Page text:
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THE POISONED CHALICE


chalice cover

Forensic accountant Daniel Mulhall has serious misgivings about the financial operations of the Melbourne-based Children’s Rights Foundation. When he discovers a $350,000 cash discrepancy, he suspects something illegal is happening, but has to tread carefully. The Foundation’s chairman is an influential member of the church and the accounts are managed by his incompetent sister. 

Daniel’s investigations are met with verbal threats and his car is vandalised. The centre’s manager is found dead, Daniel is arrested for carrying drugs in his car and a petty drug dealer is fished out of the bay. 

The final threat comes when his wife and son are kidnapped. When Daniel is attacked by thugs and bundled into a car, he misses the second phone call from his family’s abductors.  

Desperate to have his family back, Daniel agrees to work with the police. He’ll do anything to get them back, but at what cost? 

In Store Price: $AU26.95 
Online Price:   $AU25.95

 

ISBN: 978-1-921919-19-0 
Format: Paperback
Number of pages: 238
Genre: Fiction
 

Cover: Clive Dalkins

 

 


Author: Barry Corcoran
Publisher: Zeus Publications
Date Published: 2012
Language: English

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Dedication 

In memory of Barry Corcoran

1941 - 2010 

His brilliant blue eyes and wonderful smile,

his quirky sense of humour, we ponder awhile.

We wonder why he was taken so soon,

the answer for us, will never be known.

Perhaps heaven sought a new finance man,

someone honest and able to plan.

All we know is that we needed him here,

to guide us along through many a year.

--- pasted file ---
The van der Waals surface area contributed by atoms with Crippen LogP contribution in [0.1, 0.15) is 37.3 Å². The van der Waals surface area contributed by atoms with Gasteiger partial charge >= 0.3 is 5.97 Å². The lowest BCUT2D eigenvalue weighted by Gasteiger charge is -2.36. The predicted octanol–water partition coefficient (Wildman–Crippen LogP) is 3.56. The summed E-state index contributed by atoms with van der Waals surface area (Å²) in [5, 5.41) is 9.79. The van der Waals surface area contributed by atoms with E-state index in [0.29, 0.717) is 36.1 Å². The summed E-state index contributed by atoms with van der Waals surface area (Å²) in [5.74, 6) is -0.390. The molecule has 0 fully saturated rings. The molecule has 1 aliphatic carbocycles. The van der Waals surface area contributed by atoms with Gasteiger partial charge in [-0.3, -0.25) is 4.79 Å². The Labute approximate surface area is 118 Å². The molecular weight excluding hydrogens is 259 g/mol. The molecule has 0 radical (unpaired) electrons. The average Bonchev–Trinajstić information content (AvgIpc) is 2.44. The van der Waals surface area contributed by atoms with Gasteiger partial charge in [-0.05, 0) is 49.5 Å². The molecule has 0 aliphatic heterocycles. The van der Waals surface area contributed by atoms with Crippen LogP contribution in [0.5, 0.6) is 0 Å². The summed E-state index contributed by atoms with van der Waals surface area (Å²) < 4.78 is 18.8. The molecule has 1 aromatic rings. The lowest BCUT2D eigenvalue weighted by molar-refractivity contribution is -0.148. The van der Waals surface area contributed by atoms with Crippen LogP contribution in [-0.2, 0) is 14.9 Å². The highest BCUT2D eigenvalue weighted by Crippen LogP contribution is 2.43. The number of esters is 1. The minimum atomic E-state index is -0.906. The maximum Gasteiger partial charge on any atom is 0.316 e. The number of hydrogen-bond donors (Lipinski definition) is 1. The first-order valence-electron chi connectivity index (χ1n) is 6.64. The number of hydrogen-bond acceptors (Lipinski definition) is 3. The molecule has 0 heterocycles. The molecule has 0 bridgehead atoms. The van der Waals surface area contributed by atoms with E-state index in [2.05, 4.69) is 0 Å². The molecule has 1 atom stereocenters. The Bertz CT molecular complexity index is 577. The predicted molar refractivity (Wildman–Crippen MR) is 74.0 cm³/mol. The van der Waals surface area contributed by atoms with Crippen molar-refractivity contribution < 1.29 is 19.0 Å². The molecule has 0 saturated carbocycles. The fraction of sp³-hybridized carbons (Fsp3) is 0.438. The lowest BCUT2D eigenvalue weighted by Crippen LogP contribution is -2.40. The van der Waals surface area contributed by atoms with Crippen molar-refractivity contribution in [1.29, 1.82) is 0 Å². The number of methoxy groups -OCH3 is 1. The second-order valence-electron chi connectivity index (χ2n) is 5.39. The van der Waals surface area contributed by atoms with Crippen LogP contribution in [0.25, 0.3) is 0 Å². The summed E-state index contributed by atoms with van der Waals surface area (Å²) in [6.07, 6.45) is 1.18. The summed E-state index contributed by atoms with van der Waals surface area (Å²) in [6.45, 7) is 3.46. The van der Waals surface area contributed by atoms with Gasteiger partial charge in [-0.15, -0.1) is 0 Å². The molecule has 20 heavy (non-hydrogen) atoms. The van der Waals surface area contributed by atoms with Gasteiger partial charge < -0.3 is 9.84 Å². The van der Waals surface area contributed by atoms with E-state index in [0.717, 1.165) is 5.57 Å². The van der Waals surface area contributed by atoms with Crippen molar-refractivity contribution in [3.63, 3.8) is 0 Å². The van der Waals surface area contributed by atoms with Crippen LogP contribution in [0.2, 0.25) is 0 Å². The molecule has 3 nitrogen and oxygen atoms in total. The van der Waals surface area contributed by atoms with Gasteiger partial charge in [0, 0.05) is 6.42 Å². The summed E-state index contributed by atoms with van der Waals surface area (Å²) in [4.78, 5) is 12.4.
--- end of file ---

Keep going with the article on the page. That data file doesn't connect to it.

Excerpt from the ‘Cruel Curse’ by Sheila Corcoran 2010

About the author 

Barry Corcoran began writing short stories after retiring from a career in finance, which took him to America, the Bahamas and three Australian states: Western Australia, Victoria and Queensland.  

The Third Arm published in 2008 was his first serious novel. 

Barry is survived by his wife Sheila, two children, Liz and Vincent, their partners Madeleine and Christine, and seven grandchildren.

THE POISONED CHALICE

 PART SAMPLE

 

He was terrified as he scrambled, crablike, across the floor into the corner. Rain was driving through a broken window. He felt something scratching his neck and jumped sideways, clawing at his shoulder. It was only a fragment of the sacking which still clung to him despite his uncontrolled fall down the precipitous slope. Grazes and cuts from the branches dripped blood onto his shirt, already filthy from his tumbling descent. Head slumped forward; he tried to steady his breathing. There was a crashing on the roof. Leaning back into the corner, he raised his head and stared blindly upwards. The musty smell was now overpowering. He was sitting in a pool of water. Another scream from somewhere close by made him jump. What the hell was he going to do? 

Seven months earlier

Friday night – the Mulhall’s Templestowe home

Daniel Mulhall was slumped in his chair in front of a log fire, his face ashen. He gripped the whiskey tumbler with a ferocity that threatened its very existence. Carenza had left an hour earlier. Their son Michael had been screaming as she’d dragged him through the front door.

‘It’s too late, Daniel. I still love you,’ had been her parting comment, ‘but you just don’t care about me.’